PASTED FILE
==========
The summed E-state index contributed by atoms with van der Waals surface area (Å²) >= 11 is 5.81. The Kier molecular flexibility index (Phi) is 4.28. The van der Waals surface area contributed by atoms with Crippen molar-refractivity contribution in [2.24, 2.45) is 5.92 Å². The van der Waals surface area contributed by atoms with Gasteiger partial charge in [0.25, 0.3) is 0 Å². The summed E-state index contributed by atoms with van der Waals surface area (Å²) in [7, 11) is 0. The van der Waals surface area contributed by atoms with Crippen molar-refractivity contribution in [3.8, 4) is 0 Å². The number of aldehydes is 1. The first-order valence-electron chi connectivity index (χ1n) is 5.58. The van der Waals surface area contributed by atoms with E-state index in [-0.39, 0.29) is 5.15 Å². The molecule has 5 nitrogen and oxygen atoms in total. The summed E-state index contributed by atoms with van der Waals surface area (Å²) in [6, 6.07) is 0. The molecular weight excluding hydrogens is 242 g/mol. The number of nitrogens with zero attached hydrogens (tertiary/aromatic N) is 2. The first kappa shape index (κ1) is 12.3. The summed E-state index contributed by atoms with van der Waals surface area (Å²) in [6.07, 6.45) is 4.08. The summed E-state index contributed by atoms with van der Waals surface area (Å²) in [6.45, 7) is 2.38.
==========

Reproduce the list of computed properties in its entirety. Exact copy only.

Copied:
The summed E-state index contributed by atoms with van der Waals surface area (Å²) >= 11 is 5.81. The Kier molecular flexibility index (Phi) is 4.28. The van der Waals surface area contributed by atoms with Crippen molar-refractivity contribution in [2.24, 2.45) is 5.92 Å². The van der Waals surface area contributed by atoms with Gasteiger partial charge in [0.25, 0.3) is 0 Å². The summed E-state index contributed by atoms with van der Waals surface area (Å²) in [7, 11) is 0. The van der Waals surface area contributed by atoms with Crippen molar-refractivity contribution in [3.8, 4) is 0 Å². The number of aldehydes is 1. The first-order valence-electron chi connectivity index (χ1n) is 5.58. The van der Waals surface area contributed by atoms with E-state index in [-0.39, 0.29) is 5.15 Å². The molecule has 5 nitrogen and oxygen atoms in total. The summed E-state index contributed by atoms with van der Waals surface area (Å²) in [6, 6.07) is 0. The molecular weight excluding hydrogens is 242 g/mol. The number of nitrogens with zero attached hydrogens (tertiary/aromatic N) is 2. The first kappa shape index (κ1) is 12.3. The summed E-state index contributed by atoms with van der Waals surface area (Å²) in [6.07, 6.45) is 4.08. The summed E-state index contributed by atoms with van der Waals surface area (Å²) in [6.45, 7) is 2.38.